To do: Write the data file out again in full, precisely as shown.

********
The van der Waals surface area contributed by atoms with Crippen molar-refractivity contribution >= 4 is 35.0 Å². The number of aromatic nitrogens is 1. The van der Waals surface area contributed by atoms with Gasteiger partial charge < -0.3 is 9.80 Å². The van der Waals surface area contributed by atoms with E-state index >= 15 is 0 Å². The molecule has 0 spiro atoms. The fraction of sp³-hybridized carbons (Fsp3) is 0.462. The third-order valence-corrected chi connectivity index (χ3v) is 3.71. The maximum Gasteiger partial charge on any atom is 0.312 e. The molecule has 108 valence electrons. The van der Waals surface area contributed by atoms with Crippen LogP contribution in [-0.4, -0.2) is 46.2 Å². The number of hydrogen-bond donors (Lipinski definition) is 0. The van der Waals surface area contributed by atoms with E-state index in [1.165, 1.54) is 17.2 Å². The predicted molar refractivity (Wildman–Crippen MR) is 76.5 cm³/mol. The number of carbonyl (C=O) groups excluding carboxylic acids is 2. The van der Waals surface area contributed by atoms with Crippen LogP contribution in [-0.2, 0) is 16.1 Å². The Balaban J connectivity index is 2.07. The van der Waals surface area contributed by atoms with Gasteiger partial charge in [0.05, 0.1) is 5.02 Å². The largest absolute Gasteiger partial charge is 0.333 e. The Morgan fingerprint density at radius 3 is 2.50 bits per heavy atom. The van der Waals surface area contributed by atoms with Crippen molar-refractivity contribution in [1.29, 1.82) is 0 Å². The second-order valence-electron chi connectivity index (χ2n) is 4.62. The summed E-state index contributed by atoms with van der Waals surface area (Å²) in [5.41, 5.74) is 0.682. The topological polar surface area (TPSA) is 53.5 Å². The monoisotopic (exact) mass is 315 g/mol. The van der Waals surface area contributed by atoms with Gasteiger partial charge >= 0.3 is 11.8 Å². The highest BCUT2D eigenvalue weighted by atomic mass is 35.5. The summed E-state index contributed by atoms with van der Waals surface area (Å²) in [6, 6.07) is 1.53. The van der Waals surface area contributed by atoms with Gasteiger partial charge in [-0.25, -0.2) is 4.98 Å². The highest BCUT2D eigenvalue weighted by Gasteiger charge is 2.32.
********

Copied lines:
The van der Waals surface area contributed by atoms with Crippen molar-refractivity contribution >= 4 is 35.0 Å². The number of aromatic nitrogens is 1. The van der Waals surface area contributed by atoms with Gasteiger partial charge < -0.3 is 9.80 Å². The van der Waals surface area contributed by atoms with E-state index >= 15 is 0 Å². The molecule has 0 spiro atoms. The fraction of sp³-hybridized carbons (Fsp3) is 0.462. The third-order valence-corrected chi connectivity index (χ3v) is 3.71. The maximum Gasteiger partial charge on any atom is 0.312 e. The molecule has 108 valence electrons. The van der Waals surface area contributed by atoms with Crippen LogP contribution in [-0.4, -0.2) is 46.2 Å². The number of hydrogen-bond donors (Lipinski definition) is 0. The van der Waals surface area contributed by atoms with E-state index in [1.165, 1.54) is 17.2 Å². The predicted molar refractivity (Wildman–Crippen MR) is 76.5 cm³/mol. The number of carbonyl (C=O) groups excluding carboxylic acids is 2. The van der Waals surface area contributed by atoms with Crippen LogP contribution in [-0.2, 0) is 16.1 Å². The Balaban J connectivity index is 2.07. The van der Waals surface area contributed by atoms with Gasteiger partial charge in [0.05, 0.1) is 5.02 Å². The largest absolute Gasteiger partial charge is 0.333 e. The Morgan fingerprint density at radius 3 is 2.50 bits per heavy atom. The van der Waals surface area contributed by atoms with Crippen molar-refractivity contribution in [1.29, 1.82) is 0 Å². The second-order valence-electron chi connectivity index (χ2n) is 4.62. The summed E-state index contributed by atoms with van der Waals surface area (Å²) in [5.41, 5.74) is 0.682. The topological polar surface area (TPSA) is 53.5 Å². The monoisotopic (exact) mass is 315 g/mol. The van der Waals surface area contributed by atoms with Gasteiger partial charge >= 0.3 is 11.8 Å². The highest BCUT2D eigenvalue weighted by atomic mass is 35.5. The summed E-state index contributed by atoms with van der Waals surface area (Å²) in [6, 6.07) is 1.53. The van der Waals surface area contributed by atoms with Gasteiger partial charge in [-0.25, -0.2) is 4.98 Å². The highest BCUT2D eigenvalue weighted by Gasteiger charge is 2.32.